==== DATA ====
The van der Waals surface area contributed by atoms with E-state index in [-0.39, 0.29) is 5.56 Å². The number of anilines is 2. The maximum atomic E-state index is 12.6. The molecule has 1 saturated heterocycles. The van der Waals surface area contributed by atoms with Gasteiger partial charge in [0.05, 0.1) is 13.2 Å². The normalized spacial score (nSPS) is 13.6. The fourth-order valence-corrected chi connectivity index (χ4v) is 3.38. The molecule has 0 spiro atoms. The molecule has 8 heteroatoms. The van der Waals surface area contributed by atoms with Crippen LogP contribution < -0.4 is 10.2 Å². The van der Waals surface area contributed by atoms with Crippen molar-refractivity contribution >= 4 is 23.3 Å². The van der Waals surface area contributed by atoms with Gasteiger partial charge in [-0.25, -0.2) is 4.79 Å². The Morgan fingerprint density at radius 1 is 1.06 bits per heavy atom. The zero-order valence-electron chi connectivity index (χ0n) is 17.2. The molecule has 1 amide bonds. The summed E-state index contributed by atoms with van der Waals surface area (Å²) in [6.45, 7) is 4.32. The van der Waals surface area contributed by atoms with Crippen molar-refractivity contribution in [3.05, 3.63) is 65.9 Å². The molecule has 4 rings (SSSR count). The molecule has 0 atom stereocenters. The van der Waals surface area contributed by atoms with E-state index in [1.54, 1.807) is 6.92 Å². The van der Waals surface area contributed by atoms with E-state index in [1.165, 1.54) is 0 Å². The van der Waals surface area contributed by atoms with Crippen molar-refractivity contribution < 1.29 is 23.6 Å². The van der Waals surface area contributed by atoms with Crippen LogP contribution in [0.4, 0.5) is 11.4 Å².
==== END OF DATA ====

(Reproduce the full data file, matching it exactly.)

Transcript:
The van der Waals surface area contributed by atoms with E-state index in [-0.39, 0.29) is 5.56 Å². The number of anilines is 2. The maximum atomic E-state index is 12.6. The molecule has 1 saturated heterocycles. The van der Waals surface area contributed by atoms with Gasteiger partial charge in [0.05, 0.1) is 13.2 Å². The normalized spacial score (nSPS) is 13.6. The fourth-order valence-corrected chi connectivity index (χ4v) is 3.38. The molecule has 0 spiro atoms. The molecule has 8 heteroatoms. The van der Waals surface area contributed by atoms with Crippen LogP contribution < -0.4 is 10.2 Å². The van der Waals surface area contributed by atoms with Crippen molar-refractivity contribution >= 4 is 23.3 Å². The van der Waals surface area contributed by atoms with Gasteiger partial charge in [-0.25, -0.2) is 4.79 Å². The Morgan fingerprint density at radius 1 is 1.06 bits per heavy atom. The zero-order valence-electron chi connectivity index (χ0n) is 17.2. The molecule has 1 amide bonds. The summed E-state index contributed by atoms with van der Waals surface area (Å²) in [6.45, 7) is 4.32. The van der Waals surface area contributed by atoms with Crippen molar-refractivity contribution in [3.05, 3.63) is 65.9 Å². The molecule has 4 rings (SSSR count). The molecule has 0 atom stereocenters. The van der Waals surface area contributed by atoms with E-state index in [1.54, 1.807) is 6.92 Å². The van der Waals surface area contributed by atoms with E-state index in [1.165, 1.54) is 0 Å². The van der Waals surface area contributed by atoms with Crippen molar-refractivity contribution < 1.29 is 23.6 Å². The van der Waals surface area contributed by atoms with Crippen LogP contribution in [0.4, 0.5) is 11.4 Å².